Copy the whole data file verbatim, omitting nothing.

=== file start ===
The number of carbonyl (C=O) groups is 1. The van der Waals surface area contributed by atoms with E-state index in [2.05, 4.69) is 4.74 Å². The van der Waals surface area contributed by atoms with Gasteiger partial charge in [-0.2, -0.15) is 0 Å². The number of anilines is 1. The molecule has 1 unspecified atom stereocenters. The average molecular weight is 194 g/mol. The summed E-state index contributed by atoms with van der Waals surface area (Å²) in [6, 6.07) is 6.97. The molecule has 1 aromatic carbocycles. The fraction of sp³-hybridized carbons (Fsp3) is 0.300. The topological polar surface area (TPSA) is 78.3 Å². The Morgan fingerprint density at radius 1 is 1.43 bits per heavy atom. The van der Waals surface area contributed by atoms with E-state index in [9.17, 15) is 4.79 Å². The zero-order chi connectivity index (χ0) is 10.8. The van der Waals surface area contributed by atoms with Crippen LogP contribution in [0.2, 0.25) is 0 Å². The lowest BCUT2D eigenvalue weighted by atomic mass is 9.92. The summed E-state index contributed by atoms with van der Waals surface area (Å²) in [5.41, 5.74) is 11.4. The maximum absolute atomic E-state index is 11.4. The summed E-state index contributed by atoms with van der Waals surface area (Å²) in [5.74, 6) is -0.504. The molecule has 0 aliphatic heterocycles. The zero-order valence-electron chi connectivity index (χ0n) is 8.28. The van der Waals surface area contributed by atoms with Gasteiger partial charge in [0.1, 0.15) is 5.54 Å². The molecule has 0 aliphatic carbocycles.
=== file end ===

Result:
The number of carbonyl (C=O) groups is 1. The van der Waals surface area contributed by atoms with E-state index in [2.05, 4.69) is 4.74 Å². The van der Waals surface area contributed by atoms with Gasteiger partial charge in [-0.2, -0.15) is 0 Å². The number of anilines is 1. The molecule has 1 unspecified atom stereocenters. The average molecular weight is 194 g/mol. The summed E-state index contributed by atoms with van der Waals surface area (Å²) in [6, 6.07) is 6.97. The molecule has 1 aromatic carbocycles. The fraction of sp³-hybridized carbons (Fsp3) is 0.300. The topological polar surface area (TPSA) is 78.3 Å². The Morgan fingerprint density at radius 1 is 1.43 bits per heavy atom. The van der Waals surface area contributed by atoms with E-state index in [9.17, 15) is 4.79 Å². The zero-order chi connectivity index (χ0) is 10.8. The van der Waals surface area contributed by atoms with Crippen LogP contribution in [0.2, 0.25) is 0 Å². The lowest BCUT2D eigenvalue weighted by atomic mass is 9.92. The summed E-state index contributed by atoms with van der Waals surface area (Å²) in [5.41, 5.74) is 11.4. The maximum absolute atomic E-state index is 11.4. The summed E-state index contributed by atoms with van der Waals surface area (Å²) in [5.74, 6) is -0.504. The molecule has 0 aliphatic heterocycles. The zero-order valence-electron chi connectivity index (χ0n) is 8.28. The van der Waals surface area contributed by atoms with Gasteiger partial charge in [0.1, 0.15) is 5.54 Å². The molecule has 0 aliphatic carbocycles.